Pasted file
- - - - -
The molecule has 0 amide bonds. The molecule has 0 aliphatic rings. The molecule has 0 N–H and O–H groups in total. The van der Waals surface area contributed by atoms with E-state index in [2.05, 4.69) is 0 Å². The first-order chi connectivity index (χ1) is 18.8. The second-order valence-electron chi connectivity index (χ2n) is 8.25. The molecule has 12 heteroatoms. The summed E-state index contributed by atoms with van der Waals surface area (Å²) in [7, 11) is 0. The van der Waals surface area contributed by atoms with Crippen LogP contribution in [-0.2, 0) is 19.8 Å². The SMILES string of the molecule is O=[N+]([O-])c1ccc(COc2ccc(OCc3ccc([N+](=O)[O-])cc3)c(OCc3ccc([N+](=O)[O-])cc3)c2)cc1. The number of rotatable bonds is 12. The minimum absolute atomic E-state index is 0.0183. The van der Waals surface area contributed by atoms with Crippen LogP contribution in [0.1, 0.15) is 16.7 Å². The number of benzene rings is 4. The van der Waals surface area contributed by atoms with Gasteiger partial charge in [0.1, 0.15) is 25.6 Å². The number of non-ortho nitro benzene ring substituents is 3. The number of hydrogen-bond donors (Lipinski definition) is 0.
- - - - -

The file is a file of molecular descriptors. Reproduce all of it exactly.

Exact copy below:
The molecule has 0 amide bonds. The molecule has 0 aliphatic rings. The molecule has 0 N–H and O–H groups in total. The van der Waals surface area contributed by atoms with E-state index in [2.05, 4.69) is 0 Å². The first-order chi connectivity index (χ1) is 18.8. The second-order valence-electron chi connectivity index (χ2n) is 8.25. The molecule has 12 heteroatoms. The summed E-state index contributed by atoms with van der Waals surface area (Å²) in [7, 11) is 0. The van der Waals surface area contributed by atoms with Crippen LogP contribution in [-0.2, 0) is 19.8 Å². The SMILES string of the molecule is O=[N+]([O-])c1ccc(COc2ccc(OCc3ccc([N+](=O)[O-])cc3)c(OCc3ccc([N+](=O)[O-])cc3)c2)cc1. The number of rotatable bonds is 12. The minimum absolute atomic E-state index is 0.0183. The van der Waals surface area contributed by atoms with Crippen LogP contribution in [0.1, 0.15) is 16.7 Å². The number of benzene rings is 4. The van der Waals surface area contributed by atoms with Gasteiger partial charge in [0.1, 0.15) is 25.6 Å². The number of non-ortho nitro benzene ring substituents is 3. The number of hydrogen-bond donors (Lipinski definition) is 0.